This article appears in the February 2023 issue of Investment Executive. Subscribe to the print edition, read the digital edition or read the articles online.
The Ombudsman for Banking Services and Investments (OBSI) is considering reforms to its governance model, but responses to a consultation suggest more radical surgery is required.
Over the past couple of years, dispute resolution in the financial services sector has been heavily scrutinized. A federal review of complaint handling in the banking industry resulted in a government promise to designate a single agency to serve as the industry’s sole external complaints body — a task currently carried out by both OBSI and the ADR Chambers Banking Ombuds Office (ADRBO).
OBSI’s latest independent reviews, which were headed by Osgoode Hall Law School professor Poonam Puri, produced 25 banking reform recommendations and 22 related to investment reform, including a call for a review of OBSI’s governance model.
In response, OBSI launched a public consultation in the fall on its governance arrangements and certain other recommendations in the Puri reports.
Among other things, Puri recommended that OBSI stop designating certain board seats to specific stakeholders; eliminate the requirement that industry directors be nominated by the Canadian Bankers Association, the Investment Industry Regulatory Organization of Canada and the Mutual Fund Dealers Association of Canada; and consider permanently disbanding its consumer and investor advisory council (CIAC).
She also recommended expanding OBSI’s diversity considerations, revising the list of skills it looks for in recruiting directors, and establishing new industry and consumer roundtables to garner feedback on industry issues.
But some submissions to the consultation argued that simply updating OBSI’s governance would be insufficient. Instead, they called for much deeper reform.
The submission from the Private Capital Markets Association of Canada (PCMA), an industry trade group for exempt market dealers (EMDs) and other players in the exempt markets, recommended OBSI be restructured into two divisions to reflect the service’s two major constituencies — the banking industry and the investment industry — each with its own board.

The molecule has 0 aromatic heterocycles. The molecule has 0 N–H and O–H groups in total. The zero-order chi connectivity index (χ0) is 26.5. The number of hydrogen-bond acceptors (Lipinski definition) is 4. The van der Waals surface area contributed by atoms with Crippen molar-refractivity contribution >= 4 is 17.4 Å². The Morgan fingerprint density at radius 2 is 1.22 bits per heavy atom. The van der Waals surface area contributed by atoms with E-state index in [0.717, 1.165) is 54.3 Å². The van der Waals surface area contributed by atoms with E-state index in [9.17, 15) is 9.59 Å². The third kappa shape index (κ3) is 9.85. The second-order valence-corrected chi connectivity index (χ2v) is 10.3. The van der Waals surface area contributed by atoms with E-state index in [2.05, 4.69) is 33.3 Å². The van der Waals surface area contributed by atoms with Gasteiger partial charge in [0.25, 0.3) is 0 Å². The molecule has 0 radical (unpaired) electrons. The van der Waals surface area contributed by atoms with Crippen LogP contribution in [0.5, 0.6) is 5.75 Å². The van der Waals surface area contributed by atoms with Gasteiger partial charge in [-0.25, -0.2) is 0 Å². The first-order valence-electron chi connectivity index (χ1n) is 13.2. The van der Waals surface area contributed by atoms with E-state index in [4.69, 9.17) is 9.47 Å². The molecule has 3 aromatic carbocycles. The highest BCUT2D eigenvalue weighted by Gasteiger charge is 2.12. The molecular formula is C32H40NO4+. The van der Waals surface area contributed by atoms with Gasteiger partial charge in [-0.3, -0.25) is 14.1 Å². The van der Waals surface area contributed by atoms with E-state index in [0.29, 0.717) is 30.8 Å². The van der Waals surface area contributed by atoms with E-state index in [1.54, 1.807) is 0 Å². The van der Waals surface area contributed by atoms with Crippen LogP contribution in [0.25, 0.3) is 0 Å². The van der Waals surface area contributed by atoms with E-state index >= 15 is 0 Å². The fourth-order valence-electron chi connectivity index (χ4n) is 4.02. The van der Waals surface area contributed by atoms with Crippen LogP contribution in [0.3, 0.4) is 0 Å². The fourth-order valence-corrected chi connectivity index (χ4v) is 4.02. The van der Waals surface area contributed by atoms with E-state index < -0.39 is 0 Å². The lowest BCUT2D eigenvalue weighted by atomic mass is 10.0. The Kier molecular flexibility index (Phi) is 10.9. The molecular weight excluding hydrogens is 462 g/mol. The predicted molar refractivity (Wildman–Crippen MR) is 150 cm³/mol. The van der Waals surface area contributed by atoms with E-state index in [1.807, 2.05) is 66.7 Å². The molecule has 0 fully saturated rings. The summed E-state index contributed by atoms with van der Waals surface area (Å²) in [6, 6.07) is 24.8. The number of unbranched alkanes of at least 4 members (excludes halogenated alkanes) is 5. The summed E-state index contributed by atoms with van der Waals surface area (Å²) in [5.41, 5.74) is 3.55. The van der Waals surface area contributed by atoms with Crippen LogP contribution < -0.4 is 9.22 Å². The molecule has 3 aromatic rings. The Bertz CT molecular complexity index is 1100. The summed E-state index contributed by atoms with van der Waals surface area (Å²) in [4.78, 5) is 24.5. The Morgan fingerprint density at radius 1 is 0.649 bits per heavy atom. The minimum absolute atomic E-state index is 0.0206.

The PCMA argued the industries are fundamentally distinct — for example, they have different customer bases, product lineups, compensation models and regulatory frameworks.
“[H]aving one OBSI board serving two different constituencies is like having one board oversee both the National Hockey League and National Football League; both are sports leagues, but vastly different from one another,” the PCMA submission stated.
This issue will be aggravated if OBSI is given binding authority for its compensation recommendations on the investment side.
“This is a fundamental shift from being an ombudsman to adjudicator with binding decision-making powers like a court of law,” the PCMA submission stated. “This requires OBSI to change from a consumer advocate investigating and seeking to resolve complaints to an impartial arbitrator.”
While consumer advocates have long called for OBSI to be given the power to issue binding compensation recommendations (a position supported by both the independent reviewers and securities regulators), industry dissatisfaction with the service is longstanding too.
A segment of the investment industry has long complained that OBSI is biased in favour of consumers and thus produces unjust compensation recommendations (an accusation the independent reviewers rejected).
Unlike the banking side, where the ADRBO provides dispute-resolution services for four of the Big Six banks, securities regulators have mandated that investment firms use OBSI as their only external dispute-resolution service. Recently, this mandate was extended to all registered firms on the investment side, including portfolio managers, EMDs and scholarship plan dealers.
Meanwhile, complaints about OBSI’s inadequacy from the consumer and investor side have only grown louder and more frustrated.
For years, independent reviewers have recommended that OBSI be given greater authority to resolve client complaints and enforce its recommendations. While the regulators that oversee OBSI on the investment side have supported these suggestions publicly, they have yet to act on them — to the ongoing frustration of investor advocates.
(The Canadian Securities Administrators have once again indicated they intend to propose giving OBSI binding authority in the coming year.)
“Absent the articulation of a vision for OBSI that is broadly shared by all regulators and stakeholders, we consider the quest for an appropriate governance structure for OBSI akin to putting the cart before the horse,” stated investor advocacy group Kenmar Associates‘s submission.
It would be helpful to know what’s happening concerning binding authority on the investment side, the federal government’s pledge to establish a single dispute-resolution body for banking sector complaints, and any changes to OBSI’s capability to deal with systemic issues before overhauling the governance model, Kenmar stated.
More fundamentally, “OBSI and its regulators should decide once and for all to clarify its being,” suggested a joint submission to the governance review from Laurie Campbell, Harold Geller, Harvey Naglie and Andrew Teasdale. All are former members of the CIAC who resigned in June following the release of Puri’s reports. The CIAC’s activities have been suspended.
Their submission pointed out that various independent reviews of OBSI have concluded that it doesn’t perform the role of an ombudsman.
“[I]s it a designated external dispute-resolution body of its regulators or an independent system critical consumer ombudsman co-partnering, inter alia, with its stakeholders on matters of systemic importance?” the submission asked.